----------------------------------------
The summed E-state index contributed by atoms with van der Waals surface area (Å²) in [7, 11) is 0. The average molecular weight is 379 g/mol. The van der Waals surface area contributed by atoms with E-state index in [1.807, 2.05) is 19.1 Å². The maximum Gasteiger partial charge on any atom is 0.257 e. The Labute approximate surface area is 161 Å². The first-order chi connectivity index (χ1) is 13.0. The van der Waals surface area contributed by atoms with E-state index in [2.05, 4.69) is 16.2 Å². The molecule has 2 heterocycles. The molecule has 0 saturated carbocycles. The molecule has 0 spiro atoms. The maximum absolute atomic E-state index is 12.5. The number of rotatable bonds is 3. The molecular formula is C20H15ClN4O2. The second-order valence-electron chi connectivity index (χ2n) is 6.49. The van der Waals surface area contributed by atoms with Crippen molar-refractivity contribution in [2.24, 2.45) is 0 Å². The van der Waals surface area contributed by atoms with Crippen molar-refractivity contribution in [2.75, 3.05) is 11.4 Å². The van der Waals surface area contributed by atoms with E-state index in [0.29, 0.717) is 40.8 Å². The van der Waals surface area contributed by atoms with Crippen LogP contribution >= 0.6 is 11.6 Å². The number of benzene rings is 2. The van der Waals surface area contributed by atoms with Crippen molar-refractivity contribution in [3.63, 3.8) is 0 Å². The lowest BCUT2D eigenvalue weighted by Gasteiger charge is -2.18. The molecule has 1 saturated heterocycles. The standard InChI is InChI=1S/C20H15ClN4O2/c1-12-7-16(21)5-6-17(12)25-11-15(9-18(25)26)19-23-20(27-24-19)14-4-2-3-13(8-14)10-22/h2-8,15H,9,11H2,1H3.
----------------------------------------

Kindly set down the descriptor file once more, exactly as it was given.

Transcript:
The summed E-state index contributed by atoms with van der Waals surface area (Å²) in [7, 11) is 0. The average molecular weight is 379 g/mol. The van der Waals surface area contributed by atoms with E-state index in [1.807, 2.05) is 19.1 Å². The maximum Gasteiger partial charge on any atom is 0.257 e. The Labute approximate surface area is 161 Å². The first-order chi connectivity index (χ1) is 13.0. The van der Waals surface area contributed by atoms with E-state index in [2.05, 4.69) is 16.2 Å². The molecule has 2 heterocycles. The molecule has 0 saturated carbocycles. The molecule has 0 spiro atoms. The maximum absolute atomic E-state index is 12.5. The number of rotatable bonds is 3. The molecular formula is C20H15ClN4O2. The second-order valence-electron chi connectivity index (χ2n) is 6.49. The van der Waals surface area contributed by atoms with Crippen molar-refractivity contribution in [2.24, 2.45) is 0 Å². The van der Waals surface area contributed by atoms with Crippen molar-refractivity contribution in [2.75, 3.05) is 11.4 Å². The van der Waals surface area contributed by atoms with E-state index in [0.29, 0.717) is 40.8 Å². The van der Waals surface area contributed by atoms with Crippen LogP contribution >= 0.6 is 11.6 Å². The number of benzene rings is 2. The van der Waals surface area contributed by atoms with Crippen molar-refractivity contribution in [3.63, 3.8) is 0 Å². The lowest BCUT2D eigenvalue weighted by Gasteiger charge is -2.18. The molecule has 1 saturated heterocycles. The standard InChI is InChI=1S/C20H15ClN4O2/c1-12-7-16(21)5-6-17(12)25-11-15(9-18(25)26)19-23-20(27-24-19)14-4-2-3-13(8-14)10-22/h2-8,15H,9,11H2,1H3.